Voter suppression is lethal to democracy
In a July 13 speech, President Biden had some strong words for Republican efforts to make it harder to vote. He called the laws currently sweeping statehouses a “21st-century Jim Crow assault,” “the most un-American thing that any of us can imagine,” and “simply unconscionable.” It was a bully pulpit–thumping performance.
It was most notable, however, for what the president did not say: anything about the filibuster rule, its choke hold on federal legislation, or the prospect of Senate Democrats changing it so they can actually pass a voting rights law.
In Washington, the filibuster is the only real power GOP legislators have. In the majority of state governments, the party is dominant—and it’s using its power to try to change its national fortunes by suppressing votes. While no evidence of voter fraud was found in the 2020 election, since then 17 states have passed laws restricting access to the ballot.
On July 12, Democrats left the Texas Legislature to prevent a quorum. They went to Washington, where they urged their federal counterparts to pass a bill that would outlaw the kinds of voting restrictions Texas Republicans are pushing. It was the day before Biden’s speech, yet Democratic Washington’s attention had already moved on to bills that can plausibly be enacted without filibuster reform. But how much will such bills matter if attacks on our democracy succeed?
That’s what these state-level voting restrictions are: antidemocratic attacks. Yes, each party is looking out for its own electoral interests. But this is one case in which the Democrats are also plainly right, both constitutionally and morally. Erecting new obstacles to voting runs counter to the bedrock of democracy and fairness, all partisan calculations aside. It is increasingly difficult, however, for Americans to see anything beyond partisan advantage. So the voting rights debate rings as partisan—even though it involves a direct threat to the very system that allows any party to govern with democratic legitimacy in the first place.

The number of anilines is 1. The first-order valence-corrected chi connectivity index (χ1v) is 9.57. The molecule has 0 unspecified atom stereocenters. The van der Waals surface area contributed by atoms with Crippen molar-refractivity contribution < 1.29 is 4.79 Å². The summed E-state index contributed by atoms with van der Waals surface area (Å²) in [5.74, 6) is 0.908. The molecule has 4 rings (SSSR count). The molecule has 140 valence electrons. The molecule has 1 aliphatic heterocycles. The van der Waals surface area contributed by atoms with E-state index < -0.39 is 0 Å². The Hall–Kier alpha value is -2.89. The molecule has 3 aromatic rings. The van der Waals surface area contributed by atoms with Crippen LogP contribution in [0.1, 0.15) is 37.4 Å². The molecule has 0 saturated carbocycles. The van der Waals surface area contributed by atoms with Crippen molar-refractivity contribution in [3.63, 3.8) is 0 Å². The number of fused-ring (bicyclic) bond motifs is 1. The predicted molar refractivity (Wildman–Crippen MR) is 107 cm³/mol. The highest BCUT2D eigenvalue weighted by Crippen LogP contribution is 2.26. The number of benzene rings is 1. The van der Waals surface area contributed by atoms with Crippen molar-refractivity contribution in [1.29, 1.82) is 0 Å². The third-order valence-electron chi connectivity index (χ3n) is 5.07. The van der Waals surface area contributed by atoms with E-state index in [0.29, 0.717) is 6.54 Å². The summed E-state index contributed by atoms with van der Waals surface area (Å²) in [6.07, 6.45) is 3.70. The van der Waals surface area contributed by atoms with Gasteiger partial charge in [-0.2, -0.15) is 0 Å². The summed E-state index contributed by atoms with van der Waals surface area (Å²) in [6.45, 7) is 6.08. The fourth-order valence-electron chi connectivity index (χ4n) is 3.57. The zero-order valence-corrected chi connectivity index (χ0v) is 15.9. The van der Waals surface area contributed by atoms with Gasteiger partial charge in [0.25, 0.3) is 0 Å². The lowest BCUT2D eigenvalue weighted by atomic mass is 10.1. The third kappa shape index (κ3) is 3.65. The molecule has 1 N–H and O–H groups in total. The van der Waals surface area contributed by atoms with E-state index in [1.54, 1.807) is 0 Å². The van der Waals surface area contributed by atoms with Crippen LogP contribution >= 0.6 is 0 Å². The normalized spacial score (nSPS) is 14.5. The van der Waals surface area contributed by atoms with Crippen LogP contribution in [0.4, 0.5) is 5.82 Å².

Last year we editorialized against the filibuster, arguing that it’s antidemocratic no matter which party happens to be wielding it (“Let the majority rule,” Dec. 16). There are certainly counterarguments worth taking seriously—but not when the filibuster is being used to block legislation that would protect the vote, the most fundamental element of democracy itself.
Sen. Joe Manchin (D., W.Va.) opposes the sweeping voting rights bill put forth by his party. But Manchin’s own narrower plan would accomplish a lot: a ban on gerrymandered congressional seats, an election day holiday, and more. It also includes softer versions of some GOP priorities, such as voter ID. It has all the hallmarks of a bipartisan compromise.
Or rather, it would if both parties were eager to protect democracy. If ten GOP senators can’t be rallied to Manchin’s plan—and so far he has convinced exactly none—then it will be clearer than ever that congressional bipartisanship is dead. Instead of trying to revive it, Biden, Manchin, and other Democratic holdouts need to decide which American tradition is more important to preserve: the filibuster or democracy.
A version of this article appears in the print edition under the title “Democracy in danger.”